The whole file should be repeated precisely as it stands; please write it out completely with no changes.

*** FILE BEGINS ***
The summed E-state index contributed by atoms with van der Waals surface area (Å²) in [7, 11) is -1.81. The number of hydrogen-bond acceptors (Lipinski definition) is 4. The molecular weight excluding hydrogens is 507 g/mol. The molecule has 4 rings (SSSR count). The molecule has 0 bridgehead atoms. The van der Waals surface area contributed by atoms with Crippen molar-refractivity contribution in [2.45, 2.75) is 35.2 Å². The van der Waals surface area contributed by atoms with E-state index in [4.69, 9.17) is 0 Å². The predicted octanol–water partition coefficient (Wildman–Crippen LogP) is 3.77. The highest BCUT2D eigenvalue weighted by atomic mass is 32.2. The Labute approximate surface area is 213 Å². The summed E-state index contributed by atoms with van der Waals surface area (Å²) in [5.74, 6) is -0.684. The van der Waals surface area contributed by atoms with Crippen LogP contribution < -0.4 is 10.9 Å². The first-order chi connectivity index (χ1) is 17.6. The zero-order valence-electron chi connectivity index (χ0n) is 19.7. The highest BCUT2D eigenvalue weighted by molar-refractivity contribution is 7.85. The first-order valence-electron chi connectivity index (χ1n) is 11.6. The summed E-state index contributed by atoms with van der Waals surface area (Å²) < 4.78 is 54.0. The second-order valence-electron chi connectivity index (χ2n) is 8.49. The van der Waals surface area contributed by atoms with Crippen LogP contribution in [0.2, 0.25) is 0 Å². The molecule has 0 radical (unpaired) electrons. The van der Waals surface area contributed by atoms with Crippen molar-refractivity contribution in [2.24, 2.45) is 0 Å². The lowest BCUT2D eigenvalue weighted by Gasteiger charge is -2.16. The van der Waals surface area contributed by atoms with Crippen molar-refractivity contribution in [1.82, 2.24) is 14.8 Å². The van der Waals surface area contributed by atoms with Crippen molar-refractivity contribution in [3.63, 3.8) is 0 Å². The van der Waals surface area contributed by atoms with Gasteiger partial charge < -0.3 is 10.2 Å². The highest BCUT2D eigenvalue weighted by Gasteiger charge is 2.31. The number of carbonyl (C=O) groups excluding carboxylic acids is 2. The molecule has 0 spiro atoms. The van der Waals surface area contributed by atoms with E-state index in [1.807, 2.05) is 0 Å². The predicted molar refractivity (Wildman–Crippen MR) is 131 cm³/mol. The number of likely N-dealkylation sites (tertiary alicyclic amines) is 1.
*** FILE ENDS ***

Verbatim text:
The summed E-state index contributed by atoms with van der Waals surface area (Å²) in [7, 11) is -1.81. The number of hydrogen-bond acceptors (Lipinski definition) is 4. The molecular weight excluding hydrogens is 507 g/mol. The molecule has 4 rings (SSSR count). The molecule has 0 bridgehead atoms. The van der Waals surface area contributed by atoms with Crippen molar-refractivity contribution in [2.45, 2.75) is 35.2 Å². The van der Waals surface area contributed by atoms with E-state index in [4.69, 9.17) is 0 Å². The predicted octanol–water partition coefficient (Wildman–Crippen LogP) is 3.77. The highest BCUT2D eigenvalue weighted by atomic mass is 32.2. The Labute approximate surface area is 213 Å². The summed E-state index contributed by atoms with van der Waals surface area (Å²) in [5.74, 6) is -0.684. The van der Waals surface area contributed by atoms with Crippen LogP contribution < -0.4 is 10.9 Å². The first-order chi connectivity index (χ1) is 17.6. The zero-order valence-electron chi connectivity index (χ0n) is 19.7. The highest BCUT2D eigenvalue weighted by molar-refractivity contribution is 7.85. The first-order valence-electron chi connectivity index (χ1n) is 11.6. The summed E-state index contributed by atoms with van der Waals surface area (Å²) < 4.78 is 54.0. The second-order valence-electron chi connectivity index (χ2n) is 8.49. The van der Waals surface area contributed by atoms with Crippen LogP contribution in [0.2, 0.25) is 0 Å². The molecule has 0 radical (unpaired) electrons. The van der Waals surface area contributed by atoms with Crippen molar-refractivity contribution in [2.24, 2.45) is 0 Å². The lowest BCUT2D eigenvalue weighted by Gasteiger charge is -2.16. The van der Waals surface area contributed by atoms with Crippen molar-refractivity contribution in [1.82, 2.24) is 14.8 Å². The van der Waals surface area contributed by atoms with Crippen molar-refractivity contribution in [3.63, 3.8) is 0 Å². The van der Waals surface area contributed by atoms with Gasteiger partial charge < -0.3 is 10.2 Å². The highest BCUT2D eigenvalue weighted by Gasteiger charge is 2.31. The number of carbonyl (C=O) groups excluding carboxylic acids is 2. The molecule has 0 spiro atoms. The van der Waals surface area contributed by atoms with E-state index in [1.807, 2.05) is 0 Å². The predicted molar refractivity (Wildman–Crippen MR) is 131 cm³/mol. The number of likely N-dealkylation sites (tertiary alicyclic amines) is 1.